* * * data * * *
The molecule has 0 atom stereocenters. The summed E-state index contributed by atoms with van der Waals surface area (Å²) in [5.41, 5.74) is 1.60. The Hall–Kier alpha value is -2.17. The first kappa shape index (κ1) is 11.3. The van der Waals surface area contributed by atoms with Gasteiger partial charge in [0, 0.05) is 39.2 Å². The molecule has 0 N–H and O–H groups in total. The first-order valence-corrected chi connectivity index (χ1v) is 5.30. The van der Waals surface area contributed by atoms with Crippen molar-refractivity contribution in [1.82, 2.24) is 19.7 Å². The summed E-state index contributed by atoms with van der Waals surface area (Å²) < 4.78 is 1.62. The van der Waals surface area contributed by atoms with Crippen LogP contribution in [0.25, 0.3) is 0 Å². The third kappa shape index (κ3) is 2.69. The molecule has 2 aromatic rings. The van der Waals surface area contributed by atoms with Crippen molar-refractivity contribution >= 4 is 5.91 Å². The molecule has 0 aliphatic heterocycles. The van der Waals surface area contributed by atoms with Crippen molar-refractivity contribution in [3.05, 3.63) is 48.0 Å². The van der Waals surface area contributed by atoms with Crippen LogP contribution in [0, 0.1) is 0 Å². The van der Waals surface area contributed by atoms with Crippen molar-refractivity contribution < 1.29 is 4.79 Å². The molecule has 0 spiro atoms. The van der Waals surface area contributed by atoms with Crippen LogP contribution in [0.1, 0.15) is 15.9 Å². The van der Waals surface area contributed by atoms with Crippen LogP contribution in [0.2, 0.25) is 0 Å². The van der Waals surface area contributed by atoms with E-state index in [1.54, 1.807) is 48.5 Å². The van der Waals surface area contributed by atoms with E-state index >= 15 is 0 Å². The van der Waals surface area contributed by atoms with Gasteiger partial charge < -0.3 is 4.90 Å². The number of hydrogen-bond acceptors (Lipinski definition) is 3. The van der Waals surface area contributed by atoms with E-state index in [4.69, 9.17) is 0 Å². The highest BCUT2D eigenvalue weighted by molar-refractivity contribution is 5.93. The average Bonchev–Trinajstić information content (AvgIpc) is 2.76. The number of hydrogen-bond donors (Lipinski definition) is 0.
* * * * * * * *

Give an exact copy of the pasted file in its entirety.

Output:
The molecule has 0 atom stereocenters. The summed E-state index contributed by atoms with van der Waals surface area (Å²) in [5.41, 5.74) is 1.60. The Hall–Kier alpha value is -2.17. The first kappa shape index (κ1) is 11.3. The van der Waals surface area contributed by atoms with Gasteiger partial charge in [0, 0.05) is 39.2 Å². The molecule has 0 N–H and O–H groups in total. The first-order valence-corrected chi connectivity index (χ1v) is 5.30. The van der Waals surface area contributed by atoms with Crippen molar-refractivity contribution in [1.82, 2.24) is 19.7 Å². The summed E-state index contributed by atoms with van der Waals surface area (Å²) < 4.78 is 1.62. The van der Waals surface area contributed by atoms with Crippen LogP contribution in [0.25, 0.3) is 0 Å². The third kappa shape index (κ3) is 2.69. The molecule has 2 aromatic rings. The van der Waals surface area contributed by atoms with Crippen molar-refractivity contribution >= 4 is 5.91 Å². The molecule has 0 aliphatic heterocycles. The van der Waals surface area contributed by atoms with Crippen molar-refractivity contribution in [3.05, 3.63) is 48.0 Å². The van der Waals surface area contributed by atoms with Crippen LogP contribution in [0, 0.1) is 0 Å². The van der Waals surface area contributed by atoms with Crippen molar-refractivity contribution < 1.29 is 4.79 Å². The molecule has 0 spiro atoms. The van der Waals surface area contributed by atoms with Crippen LogP contribution in [0.1, 0.15) is 15.9 Å². The van der Waals surface area contributed by atoms with Crippen LogP contribution in [0.2, 0.25) is 0 Å². The van der Waals surface area contributed by atoms with E-state index in [1.54, 1.807) is 48.5 Å². The van der Waals surface area contributed by atoms with E-state index >= 15 is 0 Å². The van der Waals surface area contributed by atoms with Gasteiger partial charge < -0.3 is 4.90 Å². The number of hydrogen-bond acceptors (Lipinski definition) is 3. The van der Waals surface area contributed by atoms with E-state index in [4.69, 9.17) is 0 Å². The highest BCUT2D eigenvalue weighted by molar-refractivity contribution is 5.93. The average Bonchev–Trinajstić information content (AvgIpc) is 2.76. The number of hydrogen-bond donors (Lipinski definition) is 0.